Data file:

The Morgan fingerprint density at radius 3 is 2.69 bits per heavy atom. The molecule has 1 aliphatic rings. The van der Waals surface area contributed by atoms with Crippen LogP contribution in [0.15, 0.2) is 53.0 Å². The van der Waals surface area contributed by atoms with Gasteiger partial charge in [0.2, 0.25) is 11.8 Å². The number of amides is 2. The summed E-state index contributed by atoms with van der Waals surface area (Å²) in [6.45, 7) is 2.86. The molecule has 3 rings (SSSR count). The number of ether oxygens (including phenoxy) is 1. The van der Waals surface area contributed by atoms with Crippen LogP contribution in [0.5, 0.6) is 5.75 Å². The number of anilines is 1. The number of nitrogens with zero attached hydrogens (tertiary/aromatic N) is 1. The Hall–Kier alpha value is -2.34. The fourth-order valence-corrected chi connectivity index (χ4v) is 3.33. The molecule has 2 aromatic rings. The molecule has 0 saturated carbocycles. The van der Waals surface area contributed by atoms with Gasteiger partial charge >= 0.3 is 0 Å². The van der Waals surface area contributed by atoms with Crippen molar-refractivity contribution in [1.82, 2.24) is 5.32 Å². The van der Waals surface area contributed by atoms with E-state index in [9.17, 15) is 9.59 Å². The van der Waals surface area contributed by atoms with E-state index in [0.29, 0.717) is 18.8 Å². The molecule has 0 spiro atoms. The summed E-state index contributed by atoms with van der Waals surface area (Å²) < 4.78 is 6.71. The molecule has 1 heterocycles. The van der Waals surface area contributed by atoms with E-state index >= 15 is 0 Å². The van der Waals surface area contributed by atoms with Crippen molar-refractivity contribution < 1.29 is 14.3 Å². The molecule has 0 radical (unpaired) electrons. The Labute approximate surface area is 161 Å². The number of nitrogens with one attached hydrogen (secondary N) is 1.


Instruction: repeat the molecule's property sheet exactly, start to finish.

The Morgan fingerprint density at radius 3 is 2.69 bits per heavy atom. The molecule has 1 aliphatic rings. The van der Waals surface area contributed by atoms with Crippen LogP contribution in [0.15, 0.2) is 53.0 Å². The van der Waals surface area contributed by atoms with Gasteiger partial charge in [0.2, 0.25) is 11.8 Å². The number of amides is 2. The summed E-state index contributed by atoms with van der Waals surface area (Å²) in [6.45, 7) is 2.86. The molecule has 3 rings (SSSR count). The number of ether oxygens (including phenoxy) is 1. The van der Waals surface area contributed by atoms with Crippen LogP contribution in [0.5, 0.6) is 5.75 Å². The number of anilines is 1. The number of nitrogens with zero attached hydrogens (tertiary/aromatic N) is 1. The Hall–Kier alpha value is -2.34. The fourth-order valence-corrected chi connectivity index (χ4v) is 3.33. The molecule has 2 aromatic rings. The molecule has 0 saturated carbocycles. The van der Waals surface area contributed by atoms with Gasteiger partial charge >= 0.3 is 0 Å². The van der Waals surface area contributed by atoms with Crippen molar-refractivity contribution in [1.82, 2.24) is 5.32 Å². The van der Waals surface area contributed by atoms with E-state index in [9.17, 15) is 9.59 Å². The van der Waals surface area contributed by atoms with E-state index in [0.29, 0.717) is 18.8 Å². The molecule has 0 spiro atoms. The summed E-state index contributed by atoms with van der Waals surface area (Å²) < 4.78 is 6.71. The molecule has 1 heterocycles. The van der Waals surface area contributed by atoms with E-state index >= 15 is 0 Å². The van der Waals surface area contributed by atoms with Crippen molar-refractivity contribution < 1.29 is 14.3 Å². The molecule has 0 radical (unpaired) electrons. The Labute approximate surface area is 161 Å². The number of nitrogens with one attached hydrogen (secondary N) is 1.